Exploring the history of Phoenix, Arizona and a little bit of Los Angeles and San Francisco, California. This blog is advertising-free, and is supported by my subscribers on Patreon. History adventuring posts are shared there daily. The basic tier is a dollar a month, and the PhD tier, which includes "then and now" photos, billboards, aerials, videos, and super high-definition photos, is five dollars a month, and is discounted for seniors, veterans, and students. If you're a subscriber, thank you! You make this happen!
A Californian in Phoenix
I was talking with a friend of mine who grew up in Phoenix, and has always lived there, yesterday outside on a patio of a restaurant, and as usual I was reminded of weird I am. I'm a Californian in Phoenix.
Oddly enough though, I didn't live very long in California, but it has strongly influenced me. I moved there was I was 25, after I graduated from ASU, and returned to Phoenix when I was 31. And I grew up in Minneapolis, so you would think that I would be more Phoenician, or Minneapolitan?
Of course, I don't notice my weirdness until I'm around normal people, like my friend. And one of the weirdest things that I do is to sit outside on patios. In Phoenix this really makes no sense. The buildings in Phoenix are comfortable and air conditioned. And while it isn't blazing hot all year long in Phoenix, it is most of the time. And I don't mean pleasantly warm, I mean "fry an egg on the sidewalk" hot. And of course in Minneapolis it's the same, except at the other extreme end of the temperature scale (unless it's summer and humid with mosquitos). And so in a very short span of time I became addicted to sitting outside, in the beautiful weather of Southern California, especially Santa Barbara.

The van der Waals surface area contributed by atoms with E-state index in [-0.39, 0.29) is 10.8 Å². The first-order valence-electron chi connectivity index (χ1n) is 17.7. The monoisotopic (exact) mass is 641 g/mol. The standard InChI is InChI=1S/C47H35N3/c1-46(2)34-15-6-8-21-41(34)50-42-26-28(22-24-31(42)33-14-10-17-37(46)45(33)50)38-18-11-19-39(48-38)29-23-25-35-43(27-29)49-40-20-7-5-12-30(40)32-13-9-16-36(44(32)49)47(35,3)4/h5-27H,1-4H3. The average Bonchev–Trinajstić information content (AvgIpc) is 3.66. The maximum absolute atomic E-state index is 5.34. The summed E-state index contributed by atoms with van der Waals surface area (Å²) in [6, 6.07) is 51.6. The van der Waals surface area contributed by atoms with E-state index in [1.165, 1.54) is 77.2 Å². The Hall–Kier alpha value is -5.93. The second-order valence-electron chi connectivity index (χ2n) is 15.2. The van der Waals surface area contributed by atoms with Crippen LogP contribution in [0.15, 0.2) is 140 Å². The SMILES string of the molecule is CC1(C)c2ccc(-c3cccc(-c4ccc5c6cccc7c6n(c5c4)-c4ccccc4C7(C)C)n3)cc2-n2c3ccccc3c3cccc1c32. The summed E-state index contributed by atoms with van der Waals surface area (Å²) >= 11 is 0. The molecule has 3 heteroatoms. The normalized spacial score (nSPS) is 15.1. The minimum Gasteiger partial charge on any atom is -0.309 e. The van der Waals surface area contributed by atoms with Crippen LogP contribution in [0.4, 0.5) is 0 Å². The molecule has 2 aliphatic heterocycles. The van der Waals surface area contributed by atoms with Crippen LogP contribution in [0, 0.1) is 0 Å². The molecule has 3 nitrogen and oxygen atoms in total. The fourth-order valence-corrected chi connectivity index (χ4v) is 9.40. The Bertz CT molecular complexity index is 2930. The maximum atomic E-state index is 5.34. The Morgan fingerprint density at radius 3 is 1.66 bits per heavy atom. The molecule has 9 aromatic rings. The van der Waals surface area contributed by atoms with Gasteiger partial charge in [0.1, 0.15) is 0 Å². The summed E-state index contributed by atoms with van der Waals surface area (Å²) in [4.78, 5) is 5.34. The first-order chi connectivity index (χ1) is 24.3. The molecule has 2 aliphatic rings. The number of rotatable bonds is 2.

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If you've always lived in Phoenix, I understand that you go from an air conditioned car to an air conditioned building, unless you're one of the people who has to work outside (how do you DO that?!). And so sitting outside, on a restaurant patio, has got to be the weirdest behavior imaginable. And it gets worse.
Outside patios in Phoenix are smoking areas. I'm a non-smoker myself, so when I see people outside, aside from trying to stay away from the smoke, I sympathize. Many years ago these people were allowed to smoke indoors. Now they have to go outside. I see a lot of these people, and most of them look as if they're waiting for the firing squad. Again, I sympathize. But they must look at me and wonder why I'm outside since I'm not smoking? Sometimes people ask me, as if to say, "Why are you outside?"
I sat on a patio yesterday in Phoenix (it's February) and it was glorious. When I lived in California I spent as much time outdoors as I could. I fell in love with the feeling of an ocean breeze, which I can still kinda feel in Phoenix (I have a good imagination!). I will sit outside when it's too cold, wearing a sweatshirt, I will sit outside when it's too hot, huddled in the shade (well, not in August in Phoenix!).
Luckily, my Phoenix friends humor me. If I try to explain, it seems to just make less sense. I like sitting outside. I'm a Californian in Phoenix.
Image at the top of this post: Selfie at Encanto Park, 11th Avenue and Encanto Boulevard, Phoenix, Arizona. South of Thomas Road.
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Posted by Brad Hall